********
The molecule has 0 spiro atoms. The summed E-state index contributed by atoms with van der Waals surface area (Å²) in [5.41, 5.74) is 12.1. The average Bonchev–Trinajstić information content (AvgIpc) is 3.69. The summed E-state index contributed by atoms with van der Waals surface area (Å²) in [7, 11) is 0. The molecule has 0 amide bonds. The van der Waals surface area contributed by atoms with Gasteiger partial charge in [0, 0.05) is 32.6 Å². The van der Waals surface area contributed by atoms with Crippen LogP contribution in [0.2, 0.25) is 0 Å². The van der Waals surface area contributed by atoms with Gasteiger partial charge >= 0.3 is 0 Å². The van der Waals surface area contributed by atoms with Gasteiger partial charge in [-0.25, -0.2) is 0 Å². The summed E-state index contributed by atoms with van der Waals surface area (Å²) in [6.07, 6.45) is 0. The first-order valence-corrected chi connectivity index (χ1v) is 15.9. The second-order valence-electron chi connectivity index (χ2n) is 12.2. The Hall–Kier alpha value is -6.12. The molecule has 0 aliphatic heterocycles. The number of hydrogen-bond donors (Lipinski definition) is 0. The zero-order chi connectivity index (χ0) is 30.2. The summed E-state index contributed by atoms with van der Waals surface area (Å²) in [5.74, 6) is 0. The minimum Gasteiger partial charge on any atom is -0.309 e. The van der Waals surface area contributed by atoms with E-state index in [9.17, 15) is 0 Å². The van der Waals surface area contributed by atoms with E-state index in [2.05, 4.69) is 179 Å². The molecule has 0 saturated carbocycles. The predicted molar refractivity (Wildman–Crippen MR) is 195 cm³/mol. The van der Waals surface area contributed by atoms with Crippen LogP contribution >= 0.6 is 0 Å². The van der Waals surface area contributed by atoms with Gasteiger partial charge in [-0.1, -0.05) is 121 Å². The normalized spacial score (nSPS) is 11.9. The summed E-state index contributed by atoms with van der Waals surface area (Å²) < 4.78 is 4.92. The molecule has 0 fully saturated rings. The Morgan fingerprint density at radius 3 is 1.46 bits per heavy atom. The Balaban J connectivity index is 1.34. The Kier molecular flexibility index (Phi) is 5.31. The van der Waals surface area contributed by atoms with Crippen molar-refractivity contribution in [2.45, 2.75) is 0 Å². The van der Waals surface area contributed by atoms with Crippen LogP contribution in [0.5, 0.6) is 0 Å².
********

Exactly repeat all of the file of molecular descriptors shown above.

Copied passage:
The molecule has 0 spiro atoms. The summed E-state index contributed by atoms with van der Waals surface area (Å²) in [5.41, 5.74) is 12.1. The average Bonchev–Trinajstić information content (AvgIpc) is 3.69. The summed E-state index contributed by atoms with van der Waals surface area (Å²) in [7, 11) is 0. The molecule has 0 amide bonds. The van der Waals surface area contributed by atoms with Gasteiger partial charge in [0, 0.05) is 32.6 Å². The van der Waals surface area contributed by atoms with Crippen LogP contribution in [0.2, 0.25) is 0 Å². The van der Waals surface area contributed by atoms with Gasteiger partial charge >= 0.3 is 0 Å². The van der Waals surface area contributed by atoms with Gasteiger partial charge in [-0.25, -0.2) is 0 Å². The summed E-state index contributed by atoms with van der Waals surface area (Å²) in [6.07, 6.45) is 0. The first-order valence-corrected chi connectivity index (χ1v) is 15.9. The second-order valence-electron chi connectivity index (χ2n) is 12.2. The Hall–Kier alpha value is -6.12. The molecule has 0 aliphatic heterocycles. The number of hydrogen-bond donors (Lipinski definition) is 0. The zero-order chi connectivity index (χ0) is 30.2. The summed E-state index contributed by atoms with van der Waals surface area (Å²) in [5.74, 6) is 0. The minimum Gasteiger partial charge on any atom is -0.309 e. The van der Waals surface area contributed by atoms with E-state index in [9.17, 15) is 0 Å². The van der Waals surface area contributed by atoms with E-state index in [2.05, 4.69) is 179 Å². The molecule has 0 saturated carbocycles. The predicted molar refractivity (Wildman–Crippen MR) is 195 cm³/mol. The van der Waals surface area contributed by atoms with Crippen LogP contribution >= 0.6 is 0 Å². The van der Waals surface area contributed by atoms with Gasteiger partial charge in [-0.1, -0.05) is 121 Å². The normalized spacial score (nSPS) is 11.9. The summed E-state index contributed by atoms with van der Waals surface area (Å²) < 4.78 is 4.92. The molecule has 0 fully saturated rings. The Morgan fingerprint density at radius 3 is 1.46 bits per heavy atom. The Balaban J connectivity index is 1.34. The Kier molecular flexibility index (Phi) is 5.31. The van der Waals surface area contributed by atoms with Crippen molar-refractivity contribution in [2.45, 2.75) is 0 Å². The van der Waals surface area contributed by atoms with Crippen LogP contribution in [0.5, 0.6) is 0 Å².